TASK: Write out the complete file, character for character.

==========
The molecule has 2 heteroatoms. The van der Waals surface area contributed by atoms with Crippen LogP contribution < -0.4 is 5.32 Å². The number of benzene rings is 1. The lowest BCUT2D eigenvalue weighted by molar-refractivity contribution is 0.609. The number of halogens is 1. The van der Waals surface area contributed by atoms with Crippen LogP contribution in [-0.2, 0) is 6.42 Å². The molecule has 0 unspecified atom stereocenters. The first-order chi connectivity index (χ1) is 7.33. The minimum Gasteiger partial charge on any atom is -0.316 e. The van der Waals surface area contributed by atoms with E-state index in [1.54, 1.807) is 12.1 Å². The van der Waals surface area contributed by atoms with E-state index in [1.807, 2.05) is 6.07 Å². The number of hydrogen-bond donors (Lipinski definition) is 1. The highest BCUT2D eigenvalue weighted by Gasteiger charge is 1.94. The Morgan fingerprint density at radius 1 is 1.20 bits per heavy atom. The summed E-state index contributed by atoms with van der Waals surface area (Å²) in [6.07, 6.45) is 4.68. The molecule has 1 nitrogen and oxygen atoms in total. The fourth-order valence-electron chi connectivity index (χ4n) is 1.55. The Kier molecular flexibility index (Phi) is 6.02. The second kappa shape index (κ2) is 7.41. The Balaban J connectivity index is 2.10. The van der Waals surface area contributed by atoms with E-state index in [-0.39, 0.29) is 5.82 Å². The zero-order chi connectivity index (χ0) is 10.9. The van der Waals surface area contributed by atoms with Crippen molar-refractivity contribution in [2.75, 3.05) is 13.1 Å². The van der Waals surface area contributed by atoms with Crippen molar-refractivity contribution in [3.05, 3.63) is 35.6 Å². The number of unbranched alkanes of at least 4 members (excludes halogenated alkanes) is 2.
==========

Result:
The molecule has 2 heteroatoms. The van der Waals surface area contributed by atoms with Crippen LogP contribution < -0.4 is 5.32 Å². The number of benzene rings is 1. The lowest BCUT2D eigenvalue weighted by molar-refractivity contribution is 0.609. The number of halogens is 1. The van der Waals surface area contributed by atoms with Crippen LogP contribution in [-0.2, 0) is 6.42 Å². The molecule has 0 unspecified atom stereocenters. The first-order chi connectivity index (χ1) is 7.33. The minimum Gasteiger partial charge on any atom is -0.316 e. The van der Waals surface area contributed by atoms with E-state index in [1.54, 1.807) is 12.1 Å². The van der Waals surface area contributed by atoms with E-state index in [1.807, 2.05) is 6.07 Å². The number of hydrogen-bond donors (Lipinski definition) is 1. The highest BCUT2D eigenvalue weighted by Gasteiger charge is 1.94. The Morgan fingerprint density at radius 1 is 1.20 bits per heavy atom. The summed E-state index contributed by atoms with van der Waals surface area (Å²) in [6.07, 6.45) is 4.68. The molecule has 1 nitrogen and oxygen atoms in total. The fourth-order valence-electron chi connectivity index (χ4n) is 1.55. The Kier molecular flexibility index (Phi) is 6.02. The second kappa shape index (κ2) is 7.41. The Balaban J connectivity index is 2.10. The van der Waals surface area contributed by atoms with E-state index in [-0.39, 0.29) is 5.82 Å². The zero-order chi connectivity index (χ0) is 10.9. The van der Waals surface area contributed by atoms with Crippen molar-refractivity contribution in [2.75, 3.05) is 13.1 Å². The van der Waals surface area contributed by atoms with Crippen molar-refractivity contribution in [3.05, 3.63) is 35.6 Å². The number of unbranched alkanes of at least 4 members (excludes halogenated alkanes) is 2.